Each week, our intrepid Perk Check correspondent Polly Mosendz surveys those who live in New York's most amenity-laden buildings to find out which extras are actually useful and which ones barely get a try.
The building: Avalon Chrystie Place, a rental at 229 Chrystie Street on the Lower East Side
What you'll pay: Rentals available now start at $3,350 a month for a studio, while two-bedrooms start at $6,100 per month. The building leases many of the apartments directly, so you can score them without a broker fees.
Amenities: On-site Zipcar pick up/drop off station, fitness center, pool, concierge, doorman, Wi-Fi lounge, roof deck with a barbeque area and a picnic area, game room
Which amenities do you swear by?
Turner: I think I use most of them. I try to.
Francine: The outdoor space and the gym.
Glen: I use the roof deck every day that the weather allows. That’s basically why I decided to live here. I just wanted to have outdoor space that I didn’t have to worry about maintaining and that I could have people over at. So as long as I’m paying for it, I’m lounging outside.
L J: Does the Whole Foods [on the ground floor] count as an amenity? I think it should because it's in our building. Honestly, I use that the most. They even let me cut the Saturday lines when it’s a cashier I know; that’s the Holy Grail of NYC living.
Clay: The roof deck, absolutely. I have tried the gym.
Which do you never use?
Turner: Zipcar. I didn’t know we have that. I don’t drive, so no use for it.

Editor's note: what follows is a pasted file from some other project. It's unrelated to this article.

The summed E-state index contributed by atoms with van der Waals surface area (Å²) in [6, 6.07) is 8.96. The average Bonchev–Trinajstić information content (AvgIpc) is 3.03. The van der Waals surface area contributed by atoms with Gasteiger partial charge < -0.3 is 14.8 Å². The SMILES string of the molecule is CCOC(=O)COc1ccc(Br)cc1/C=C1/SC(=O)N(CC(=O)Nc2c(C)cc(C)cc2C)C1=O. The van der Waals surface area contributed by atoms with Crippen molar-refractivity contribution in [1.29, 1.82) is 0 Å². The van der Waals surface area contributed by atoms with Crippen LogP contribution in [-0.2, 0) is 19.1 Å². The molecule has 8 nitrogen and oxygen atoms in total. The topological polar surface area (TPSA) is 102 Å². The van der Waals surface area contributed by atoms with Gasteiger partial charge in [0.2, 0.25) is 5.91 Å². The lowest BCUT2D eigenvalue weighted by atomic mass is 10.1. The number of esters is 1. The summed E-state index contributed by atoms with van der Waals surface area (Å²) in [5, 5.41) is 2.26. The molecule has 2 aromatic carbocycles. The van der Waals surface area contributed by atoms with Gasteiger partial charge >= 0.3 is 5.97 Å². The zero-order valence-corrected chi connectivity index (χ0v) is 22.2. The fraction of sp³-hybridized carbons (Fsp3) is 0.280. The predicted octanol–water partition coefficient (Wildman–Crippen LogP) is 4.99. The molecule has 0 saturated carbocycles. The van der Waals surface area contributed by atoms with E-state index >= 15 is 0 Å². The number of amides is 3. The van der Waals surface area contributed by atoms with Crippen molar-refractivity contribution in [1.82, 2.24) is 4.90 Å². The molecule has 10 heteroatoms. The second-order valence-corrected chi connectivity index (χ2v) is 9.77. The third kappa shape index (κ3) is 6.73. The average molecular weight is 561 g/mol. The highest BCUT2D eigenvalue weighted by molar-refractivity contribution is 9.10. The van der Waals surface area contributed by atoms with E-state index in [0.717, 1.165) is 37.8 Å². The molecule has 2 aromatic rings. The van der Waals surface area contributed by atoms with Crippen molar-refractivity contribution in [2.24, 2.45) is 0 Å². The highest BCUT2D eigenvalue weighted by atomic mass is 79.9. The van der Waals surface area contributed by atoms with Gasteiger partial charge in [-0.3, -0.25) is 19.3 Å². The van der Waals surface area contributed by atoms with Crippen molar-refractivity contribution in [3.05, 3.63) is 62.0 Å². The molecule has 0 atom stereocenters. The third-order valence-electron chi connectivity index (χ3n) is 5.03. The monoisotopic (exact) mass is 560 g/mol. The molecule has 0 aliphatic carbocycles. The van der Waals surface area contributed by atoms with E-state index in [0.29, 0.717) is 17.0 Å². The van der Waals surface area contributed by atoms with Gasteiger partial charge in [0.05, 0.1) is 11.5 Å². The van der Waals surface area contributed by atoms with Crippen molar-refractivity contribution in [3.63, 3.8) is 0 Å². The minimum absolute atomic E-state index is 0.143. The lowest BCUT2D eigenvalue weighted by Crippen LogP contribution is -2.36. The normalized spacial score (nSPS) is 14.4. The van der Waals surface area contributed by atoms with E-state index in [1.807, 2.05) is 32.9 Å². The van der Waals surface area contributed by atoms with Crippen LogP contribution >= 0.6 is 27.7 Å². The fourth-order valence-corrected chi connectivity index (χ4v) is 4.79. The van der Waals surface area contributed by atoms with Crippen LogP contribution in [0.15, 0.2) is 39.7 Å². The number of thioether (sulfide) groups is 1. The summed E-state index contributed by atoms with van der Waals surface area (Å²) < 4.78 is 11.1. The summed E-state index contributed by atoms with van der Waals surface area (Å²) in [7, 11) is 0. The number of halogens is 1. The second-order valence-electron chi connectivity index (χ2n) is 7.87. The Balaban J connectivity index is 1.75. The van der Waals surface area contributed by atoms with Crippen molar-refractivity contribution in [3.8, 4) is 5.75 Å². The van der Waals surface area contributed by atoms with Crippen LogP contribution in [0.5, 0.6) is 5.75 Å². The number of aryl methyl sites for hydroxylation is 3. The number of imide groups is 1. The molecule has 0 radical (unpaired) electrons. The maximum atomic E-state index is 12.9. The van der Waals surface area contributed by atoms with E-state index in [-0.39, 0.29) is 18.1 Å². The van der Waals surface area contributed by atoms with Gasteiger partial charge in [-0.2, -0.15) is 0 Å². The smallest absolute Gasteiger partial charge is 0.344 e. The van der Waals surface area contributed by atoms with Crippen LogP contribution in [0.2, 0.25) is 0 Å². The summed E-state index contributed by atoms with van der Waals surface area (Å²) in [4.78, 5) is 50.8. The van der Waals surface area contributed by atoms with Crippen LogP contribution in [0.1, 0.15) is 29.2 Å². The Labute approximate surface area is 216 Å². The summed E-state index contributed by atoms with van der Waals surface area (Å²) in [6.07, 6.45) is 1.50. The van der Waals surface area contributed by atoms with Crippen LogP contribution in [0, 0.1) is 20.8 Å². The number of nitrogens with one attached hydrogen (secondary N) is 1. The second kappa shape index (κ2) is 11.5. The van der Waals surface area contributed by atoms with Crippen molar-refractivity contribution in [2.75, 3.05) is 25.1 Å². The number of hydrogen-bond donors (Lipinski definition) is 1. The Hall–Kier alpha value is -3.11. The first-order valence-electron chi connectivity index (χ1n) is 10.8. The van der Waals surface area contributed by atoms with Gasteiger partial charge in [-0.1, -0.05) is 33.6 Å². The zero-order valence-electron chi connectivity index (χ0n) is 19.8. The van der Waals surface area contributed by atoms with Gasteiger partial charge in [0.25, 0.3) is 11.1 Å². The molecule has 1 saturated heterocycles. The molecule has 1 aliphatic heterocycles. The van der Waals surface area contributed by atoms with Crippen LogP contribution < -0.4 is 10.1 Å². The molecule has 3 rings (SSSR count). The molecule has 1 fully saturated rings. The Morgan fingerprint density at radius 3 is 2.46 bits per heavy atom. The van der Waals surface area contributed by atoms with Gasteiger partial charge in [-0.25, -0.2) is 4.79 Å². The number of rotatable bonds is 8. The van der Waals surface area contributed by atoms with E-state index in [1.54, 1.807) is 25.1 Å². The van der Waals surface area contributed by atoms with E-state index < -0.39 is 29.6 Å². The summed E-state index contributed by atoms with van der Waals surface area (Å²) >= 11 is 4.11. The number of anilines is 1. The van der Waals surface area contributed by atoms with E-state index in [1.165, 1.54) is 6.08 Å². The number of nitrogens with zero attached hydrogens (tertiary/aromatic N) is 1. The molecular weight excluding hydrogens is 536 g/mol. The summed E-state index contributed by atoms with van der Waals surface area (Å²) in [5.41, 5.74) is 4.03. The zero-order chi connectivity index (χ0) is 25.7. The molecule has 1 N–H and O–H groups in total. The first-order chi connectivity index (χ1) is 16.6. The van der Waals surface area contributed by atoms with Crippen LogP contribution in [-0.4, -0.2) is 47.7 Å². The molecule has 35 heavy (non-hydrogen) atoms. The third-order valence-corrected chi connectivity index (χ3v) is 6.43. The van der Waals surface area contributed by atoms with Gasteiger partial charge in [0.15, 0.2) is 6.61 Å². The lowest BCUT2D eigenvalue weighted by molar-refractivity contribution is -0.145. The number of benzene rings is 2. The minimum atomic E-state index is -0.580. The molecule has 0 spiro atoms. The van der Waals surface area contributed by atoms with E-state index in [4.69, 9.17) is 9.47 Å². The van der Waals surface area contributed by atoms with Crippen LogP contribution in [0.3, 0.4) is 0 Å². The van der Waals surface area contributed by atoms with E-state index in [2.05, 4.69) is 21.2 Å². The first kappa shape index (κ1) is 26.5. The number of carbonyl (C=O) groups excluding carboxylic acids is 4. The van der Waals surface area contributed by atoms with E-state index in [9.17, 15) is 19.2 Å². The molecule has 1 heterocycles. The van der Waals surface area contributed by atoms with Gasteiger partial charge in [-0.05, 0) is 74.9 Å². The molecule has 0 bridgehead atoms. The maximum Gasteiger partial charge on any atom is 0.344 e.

Francine: I don’t use Zipcar either, or the barbeque.
Glen: I haven’t used Zipcar and there’s a gym in my office building that I prefer to use instead of the building gym. I also try not to bug the doormen too much, so I guess I don’t “use” them.
L J: I prefer the local parks to the roof deck. My husband and I have an 18- month-old. The roof isn’t really baby-proof, and I don’t think the residents would be so thrilled to hear a baby crying while they’re trying to day drink and relax. It is mostly a young building, so we keep that in mind when deciding what to check out.
Clay: I have gone to the gym but I would say I don’t actively use it because I’m still paying for Crunch on Lafayette. I think besides that, I use it all.
Anything surprise you?
Turner: It’s a really young building. People love partying on the roof. That’s been fun.
Francine: I definitely agree [with Turner]. Nothing else really surprised me.
Glen: The building staff isn’t as friendly as you’d think for the rent I pay. That’s why I stopped really asking them to do anything, because even if I did ask, it wouldn’t get done.
L J: It’s a building full of millennials. Which is a little surprising, to be honest, because the rent is so high. My parents wouldn’t have paid $4,000 a month rent for me to have a doorman.
Clay: The building itself is really loud. Like, the hallways I mean. Because a bunch of fancy college kids live there, it’s kind of like a grown-up dorm. Not that I can complain, I just graduated business school so I think I’m still one of them.
Did the amenities draw you to the building?
Turner: Yes, I wanted full service. I love that I can pretty much stay in on weekends and have everything I need here.
Francine: My parents really wanted me to live in a doorman building. I think they were more worried about amenities than I am. I do like it now that I have it.
Glen: Two words: Roof. Deck. That was a major requirement for me. I also wanted to be in the LES so it really narrowed my options quickly. This was one of the cheaper studios I saw, actually, and I still went over my budget.
L J: I wanted to live on top of Whole Foods and have a doorman. The building also feels really safe, a little bubble downtown.
Clay: My friends wanted to live here, and I wanted to live next door to them. It is one of the few buildings where the management company actually notified us when two next door apartments went on the market, so we went for it.